Re: [PATCH v2 15/20] fuse, dax: Take ->i_mmap_sem lock during dax page fault

From: Vivek Goyal
Date: Wed Aug 12 2020 - 17:10:34 EST

On Wed, Aug 12, 2020 at 11:23:45AM +1000, Dave Chinner wrote:
> On Tue, Aug 11, 2020 at 01:55:30PM -0400, Vivek Goyal wrote:
> > On Tue, Aug 11, 2020 at 08:22:38AM +1000, Dave Chinner wrote:
> > > On Fri, Aug 07, 2020 at 03:55:21PM -0400, Vivek Goyal wrote:
> > > > We need some kind of locking mechanism here. Normal file systems like
> > > > ext4 and xfs seems to take their own semaphore to protect agains
> > > > truncate while fault is going on.
> > > >
> > > > We have additional requirement to protect against fuse dax memory range
> > > > reclaim. When a range has been selected for reclaim, we need to make sure
> > > > no other read/write/fault can try to access that memory range while
> > > > reclaim is in progress. Once reclaim is complete, lock will be released
> > > > and read/write/fault will trigger allocation of fresh dax range.
> > > >
> > > > Taking inode_lock() is not an option in fault path as lockdep complains
> > > > about circular dependencies. So define a new fuse_inode->i_mmap_sem.
> > >
> > > That's precisely why filesystems like ext4 and XFS define their own
> > > rwsem.
> > >
> > > Note that this isn't a DAX requirement - the page fault
> > > serialisation is actually a requirement of hole punching...
> >
> > Hi Dave,
> >
> > I noticed that fuse code currently does not seem to have a rwsem which
> > can provide mutual exclusion between truncation/hole_punch path
> > and page fault path. I am wondering does that mean there are issues
> > with existing code or something else makes it unnecessary to provide
> > this mutual exlusion.
> I don't know enough about the fuse implementation to say. What I'm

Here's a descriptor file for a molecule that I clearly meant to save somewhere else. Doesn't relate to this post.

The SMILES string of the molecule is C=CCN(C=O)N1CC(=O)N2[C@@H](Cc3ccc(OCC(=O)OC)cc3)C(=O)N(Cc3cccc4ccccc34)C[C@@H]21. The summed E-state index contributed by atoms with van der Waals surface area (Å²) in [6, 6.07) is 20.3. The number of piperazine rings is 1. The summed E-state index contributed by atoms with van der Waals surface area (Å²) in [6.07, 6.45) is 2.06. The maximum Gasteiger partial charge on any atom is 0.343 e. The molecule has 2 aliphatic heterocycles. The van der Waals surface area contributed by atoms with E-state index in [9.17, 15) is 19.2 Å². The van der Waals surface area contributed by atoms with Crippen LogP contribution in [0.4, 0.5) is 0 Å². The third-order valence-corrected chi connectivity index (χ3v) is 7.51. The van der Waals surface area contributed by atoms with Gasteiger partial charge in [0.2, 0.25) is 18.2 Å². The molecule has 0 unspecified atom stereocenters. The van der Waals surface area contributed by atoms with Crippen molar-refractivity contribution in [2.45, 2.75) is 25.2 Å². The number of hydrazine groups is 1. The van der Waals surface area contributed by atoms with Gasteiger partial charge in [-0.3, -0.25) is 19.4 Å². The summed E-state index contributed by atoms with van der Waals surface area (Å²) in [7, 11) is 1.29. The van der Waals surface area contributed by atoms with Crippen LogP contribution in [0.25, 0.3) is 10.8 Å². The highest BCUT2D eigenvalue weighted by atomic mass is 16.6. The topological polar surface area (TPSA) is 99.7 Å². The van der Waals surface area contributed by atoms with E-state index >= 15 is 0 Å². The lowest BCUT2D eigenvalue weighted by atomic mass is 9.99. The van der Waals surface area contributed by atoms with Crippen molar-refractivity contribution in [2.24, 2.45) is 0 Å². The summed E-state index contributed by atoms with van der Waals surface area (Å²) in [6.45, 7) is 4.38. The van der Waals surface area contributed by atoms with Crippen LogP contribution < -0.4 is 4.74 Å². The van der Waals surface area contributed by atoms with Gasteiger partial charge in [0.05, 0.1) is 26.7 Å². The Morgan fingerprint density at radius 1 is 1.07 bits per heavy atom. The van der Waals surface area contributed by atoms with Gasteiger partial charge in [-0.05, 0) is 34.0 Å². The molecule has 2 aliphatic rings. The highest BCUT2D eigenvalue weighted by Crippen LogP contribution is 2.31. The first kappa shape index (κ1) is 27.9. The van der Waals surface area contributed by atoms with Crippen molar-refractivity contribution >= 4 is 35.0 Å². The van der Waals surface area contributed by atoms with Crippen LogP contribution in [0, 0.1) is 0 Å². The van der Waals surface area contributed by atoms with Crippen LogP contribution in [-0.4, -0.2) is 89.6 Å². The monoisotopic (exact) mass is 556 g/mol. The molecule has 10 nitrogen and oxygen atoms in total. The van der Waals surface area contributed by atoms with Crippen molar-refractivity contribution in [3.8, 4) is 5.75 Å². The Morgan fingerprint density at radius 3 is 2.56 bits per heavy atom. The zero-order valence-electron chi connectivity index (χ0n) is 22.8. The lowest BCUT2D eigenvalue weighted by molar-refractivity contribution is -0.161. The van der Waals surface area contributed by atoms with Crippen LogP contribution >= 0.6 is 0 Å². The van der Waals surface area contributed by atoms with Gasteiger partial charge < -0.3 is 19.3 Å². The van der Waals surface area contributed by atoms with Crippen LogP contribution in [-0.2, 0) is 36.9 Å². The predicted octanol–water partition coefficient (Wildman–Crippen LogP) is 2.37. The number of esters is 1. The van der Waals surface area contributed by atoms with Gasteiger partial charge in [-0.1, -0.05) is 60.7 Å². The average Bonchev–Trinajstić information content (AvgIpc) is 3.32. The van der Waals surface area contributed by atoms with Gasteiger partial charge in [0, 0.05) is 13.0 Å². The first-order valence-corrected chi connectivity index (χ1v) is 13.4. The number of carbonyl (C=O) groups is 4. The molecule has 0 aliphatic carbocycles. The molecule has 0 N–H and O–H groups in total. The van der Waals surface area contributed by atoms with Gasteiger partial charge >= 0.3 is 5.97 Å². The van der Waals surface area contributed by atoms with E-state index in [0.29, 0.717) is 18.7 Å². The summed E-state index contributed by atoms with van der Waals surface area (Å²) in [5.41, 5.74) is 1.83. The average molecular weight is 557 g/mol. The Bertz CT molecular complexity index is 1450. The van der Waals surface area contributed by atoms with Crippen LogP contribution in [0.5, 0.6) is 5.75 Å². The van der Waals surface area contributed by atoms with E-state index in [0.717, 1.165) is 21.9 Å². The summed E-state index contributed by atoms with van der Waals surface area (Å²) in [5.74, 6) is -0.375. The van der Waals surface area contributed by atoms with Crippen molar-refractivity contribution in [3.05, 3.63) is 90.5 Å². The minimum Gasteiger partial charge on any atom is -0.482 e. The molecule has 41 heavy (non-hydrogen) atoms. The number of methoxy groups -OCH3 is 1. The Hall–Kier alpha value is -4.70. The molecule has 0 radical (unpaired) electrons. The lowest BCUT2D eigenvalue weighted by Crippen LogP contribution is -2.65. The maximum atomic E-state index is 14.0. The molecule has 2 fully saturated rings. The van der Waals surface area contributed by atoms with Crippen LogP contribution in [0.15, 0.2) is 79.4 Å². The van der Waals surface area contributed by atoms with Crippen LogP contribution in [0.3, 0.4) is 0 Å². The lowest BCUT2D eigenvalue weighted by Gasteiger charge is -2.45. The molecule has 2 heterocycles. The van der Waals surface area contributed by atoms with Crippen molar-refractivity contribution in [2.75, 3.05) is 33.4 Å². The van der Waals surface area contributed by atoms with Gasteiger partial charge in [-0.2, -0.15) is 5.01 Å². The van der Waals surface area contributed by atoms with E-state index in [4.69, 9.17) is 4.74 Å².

> saying is that nothing in the core mm/ or VFS serilises page cache
> access to the data against direct filesystem manipulations of the
> underlying filesystem structures.

Hi Dave,

Got it. I was checking nfs and they also seem to be calling filemap_fault
and not taking any locks to block faults. fallocate() (nfs42_fallocate)
seems to block read/write/aio/dio but does not seem to do anything
about blocking faults. I am wondering if remote filesystem are
little different in this aspect. Especially fuse does not maintain
any filesystem block/extent data. It is file server which is doing
all that.

> i.e. nothing in the VFS or page fault IO path prevents this race
> condition:
> P0 P1
> fallocate
> page cache invalidation
> page fault
> read data
> punch out data extents
> <data exposed to userspace is stale>
> <data exposed to userspace has no
> backing store allocated>
> That's where the ext4 and XFS internal rwsem come into play:
> fallocate
> down_write(mmaplock)
> page cache invalidation
> page fault
> down_read(mmaplock)
> <blocks>
> punch out data
> up_write(mmaplock)
> <unblocks>
> <sees hole>
> <allocates zeroed pages in page cache>
> And there's not stale data exposure to userspace.

Got it. I noticed that both fuse/nfs seem to have reversed the
order of operation. They call server to punch out data first
and then truncate page cache. And that should mean that even
if mmap reader will not see stale data after fallocate(punch_hole)
has finished.

> It's the same reason that we use the i_rwsem to prevent concurrent
> IO while a truncate or hole punch is in progress. The IO could map
> the extent, then block in the IO path, while the filesytsem
> re-allocates and writes new data or metadata to those blocks. That's
> another potential non-owner data exposure problem.
> And if you don't drain AIO+DIO before truncate/hole punch, the
> i_rwsem does not protect you against concurrent IO as that gets
> dropped after the AIO is submitted and returns EIOCBQUEUED to the
> AIO layer. Hence there's IO in flight that isn't tracked by the
> i_rwsem or the MMAPLOCK, and if you punch out the blocks and
> reallocate them while the IO is in flight....
> > > > @@ -3849,9 +3856,11 @@ static long fuse_file_fallocate(struct file *file, int mode, loff_t offset,
> > > > file_update_time(file);
> > > > }
> > > >
> > > > - if (mode & FALLOC_FL_PUNCH_HOLE)
> > > > + if (mode & FALLOC_FL_PUNCH_HOLE) {
> > > > + down_write(&fi->i_mmap_sem);
> > > > truncate_pagecache_range(inode, offset, offset + length - 1);
> > > > -
> > > > + up_write(&fi->i_mmap_sem);
> > > > + }
> > > > fuse_invalidate_attr(inode);
> > >
> > >
> > > I'm not sure this is sufficient. You have to lock page faults out
> > > for the entire time the hole punch is being performed, not just while
> > > the mapping is being invalidated.
> > >
> > > That is, once you've taken the inode lock and written back the dirty